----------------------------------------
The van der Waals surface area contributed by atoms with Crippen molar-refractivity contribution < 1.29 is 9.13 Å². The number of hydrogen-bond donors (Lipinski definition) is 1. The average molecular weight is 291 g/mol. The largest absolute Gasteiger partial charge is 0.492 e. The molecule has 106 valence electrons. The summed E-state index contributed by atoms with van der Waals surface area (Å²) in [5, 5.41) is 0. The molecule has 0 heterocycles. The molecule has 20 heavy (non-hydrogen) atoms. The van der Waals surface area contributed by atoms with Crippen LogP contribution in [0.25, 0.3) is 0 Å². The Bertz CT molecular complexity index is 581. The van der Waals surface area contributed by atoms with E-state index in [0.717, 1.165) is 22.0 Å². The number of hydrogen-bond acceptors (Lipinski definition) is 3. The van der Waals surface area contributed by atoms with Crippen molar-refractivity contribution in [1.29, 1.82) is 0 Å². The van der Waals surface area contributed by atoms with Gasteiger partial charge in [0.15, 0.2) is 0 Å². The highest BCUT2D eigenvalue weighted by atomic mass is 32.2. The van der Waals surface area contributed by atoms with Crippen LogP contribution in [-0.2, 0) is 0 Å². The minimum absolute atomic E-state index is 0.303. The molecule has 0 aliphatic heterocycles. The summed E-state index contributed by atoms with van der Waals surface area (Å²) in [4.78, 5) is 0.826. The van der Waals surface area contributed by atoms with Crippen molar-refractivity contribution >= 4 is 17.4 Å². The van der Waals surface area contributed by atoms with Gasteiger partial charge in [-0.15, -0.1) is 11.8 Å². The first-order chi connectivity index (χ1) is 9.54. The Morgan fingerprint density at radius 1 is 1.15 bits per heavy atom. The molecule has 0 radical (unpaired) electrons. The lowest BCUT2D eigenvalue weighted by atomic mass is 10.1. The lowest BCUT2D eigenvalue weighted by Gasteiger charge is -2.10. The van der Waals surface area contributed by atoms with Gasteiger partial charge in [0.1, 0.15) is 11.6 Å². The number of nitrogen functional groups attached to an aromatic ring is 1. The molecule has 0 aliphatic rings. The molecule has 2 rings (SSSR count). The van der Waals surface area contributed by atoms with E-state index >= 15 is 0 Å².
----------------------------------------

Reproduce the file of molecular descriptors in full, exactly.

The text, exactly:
The van der Waals surface area contributed by atoms with Crippen molar-refractivity contribution < 1.29 is 9.13 Å². The number of hydrogen-bond donors (Lipinski definition) is 1. The average molecular weight is 291 g/mol. The largest absolute Gasteiger partial charge is 0.492 e. The molecule has 106 valence electrons. The summed E-state index contributed by atoms with van der Waals surface area (Å²) in [5, 5.41) is 0. The molecule has 0 heterocycles. The molecule has 20 heavy (non-hydrogen) atoms. The van der Waals surface area contributed by atoms with Crippen LogP contribution in [0.25, 0.3) is 0 Å². The Bertz CT molecular complexity index is 581. The van der Waals surface area contributed by atoms with E-state index in [0.717, 1.165) is 22.0 Å². The number of hydrogen-bond acceptors (Lipinski definition) is 3. The van der Waals surface area contributed by atoms with Crippen molar-refractivity contribution in [1.29, 1.82) is 0 Å². The van der Waals surface area contributed by atoms with Gasteiger partial charge in [0.15, 0.2) is 0 Å². The highest BCUT2D eigenvalue weighted by atomic mass is 32.2. The van der Waals surface area contributed by atoms with Crippen LogP contribution in [-0.2, 0) is 0 Å². The minimum absolute atomic E-state index is 0.303. The molecule has 0 aliphatic heterocycles. The summed E-state index contributed by atoms with van der Waals surface area (Å²) in [4.78, 5) is 0.826. The van der Waals surface area contributed by atoms with Crippen molar-refractivity contribution >= 4 is 17.4 Å². The van der Waals surface area contributed by atoms with Gasteiger partial charge in [-0.15, -0.1) is 11.8 Å². The first-order chi connectivity index (χ1) is 9.54. The Morgan fingerprint density at radius 1 is 1.15 bits per heavy atom. The molecule has 0 radical (unpaired) electrons. The lowest BCUT2D eigenvalue weighted by atomic mass is 10.1. The lowest BCUT2D eigenvalue weighted by Gasteiger charge is -2.10. The van der Waals surface area contributed by atoms with Gasteiger partial charge in [0.1, 0.15) is 11.6 Å². The number of nitrogen functional groups attached to an aromatic ring is 1. The molecule has 0 aliphatic rings. The molecule has 2 rings (SSSR count). The van der Waals surface area contributed by atoms with E-state index >= 15 is 0 Å².